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  • Writer's pictureRhea Lewandoski R.D.

The Language We Use Matters

Author: Rhea Lewandoski R.D.

Two friends talking outside

What we hear, think, and say can have a profound impact on how we feel. If

you suspect of or know someone who is struggling with their relationship

with food and/or their body, it can be extremely helpful to build awareness

around the language you use when discussing food and bodies in your day-

to-day life. Bringing awareness and changing the way we speak about food

and bodies takes time and intentional effort. It is understood often that the

language we use is not meant to hurt someone else or said with malicious

intent. We all live in a world where diet culture exists, and these narratives

can be strong. When someone knows and can see you are making an effort

to challenge these beliefs and the language you use for yourself and to

support them, it can really mean a lot.

Language and beliefs to be aware of and challenge:

  • Assuming eating disorders are a choice

  • Praising another’s appearance based on body size or attractiveness

  • Complimenting someone’s body changes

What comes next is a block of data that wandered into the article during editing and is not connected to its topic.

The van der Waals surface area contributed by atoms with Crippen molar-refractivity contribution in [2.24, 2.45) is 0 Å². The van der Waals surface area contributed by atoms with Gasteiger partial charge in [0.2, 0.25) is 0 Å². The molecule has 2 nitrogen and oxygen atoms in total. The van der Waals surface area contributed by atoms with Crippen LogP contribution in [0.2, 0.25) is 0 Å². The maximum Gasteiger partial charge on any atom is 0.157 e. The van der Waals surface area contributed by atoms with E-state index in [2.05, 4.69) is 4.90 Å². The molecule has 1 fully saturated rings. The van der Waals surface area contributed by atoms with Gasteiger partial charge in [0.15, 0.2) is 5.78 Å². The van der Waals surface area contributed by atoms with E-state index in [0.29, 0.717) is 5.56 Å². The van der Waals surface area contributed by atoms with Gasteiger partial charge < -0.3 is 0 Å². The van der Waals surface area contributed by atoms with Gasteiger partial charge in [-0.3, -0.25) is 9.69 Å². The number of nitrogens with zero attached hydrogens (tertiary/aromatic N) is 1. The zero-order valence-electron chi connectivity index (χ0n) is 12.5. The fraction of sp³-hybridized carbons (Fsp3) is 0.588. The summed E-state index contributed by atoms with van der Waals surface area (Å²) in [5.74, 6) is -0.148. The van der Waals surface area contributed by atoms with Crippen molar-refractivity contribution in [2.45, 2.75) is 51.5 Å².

• Talking negatively about our own or another’s body

  • Discussing measurements, weight, clothing size

  • Labelling food as “good” or “bad”, “healthy” or “unhealthy”

  • Making fun of our own or someone else’s eating habits or choices

  • Labelling a body size “healthy” or “unhealthy” or “good” or “bad”

  • Encouraging exercise as a “cure-all” or in excessive amounts (this can vary for each individual)

  • Showing excessive concern about a loved one’s appearance

  • Responding negatively to changes in someone’s body

  • Assuming someone must look a certain way to have an eating disorder

  • Telling someone to “just eat more”, or “eat less”

  • Offering unsolicited advice in general, but especially around food, diet, and exercise

Language and support to give:

  • Letting them know that this is not their fault

  • Reminding them that recovery is possible

  • Offering your support in the capacity you have to give it

  • Telling them you are proud of them for the effort and strength it takes to work on recovery

  • Offering to attend appointments with them to learn more

  • Asking them what would feel supportive for them

  • Asking them what their goals are in recovery or what they are working on and if they want support

  • Letting them know their feelings matter “how you feel is valid because…”

  • Asking them if and what you should be looking out for and how they would like you to approach these conversations with them

  • Talking about food neutrally – calling food by its name ex. Apple, chips, bread etc. vs. labelling it into categories

  • Reminding them they are worthy no matter their body size or weight and that body changes are a normal part of life and recovery


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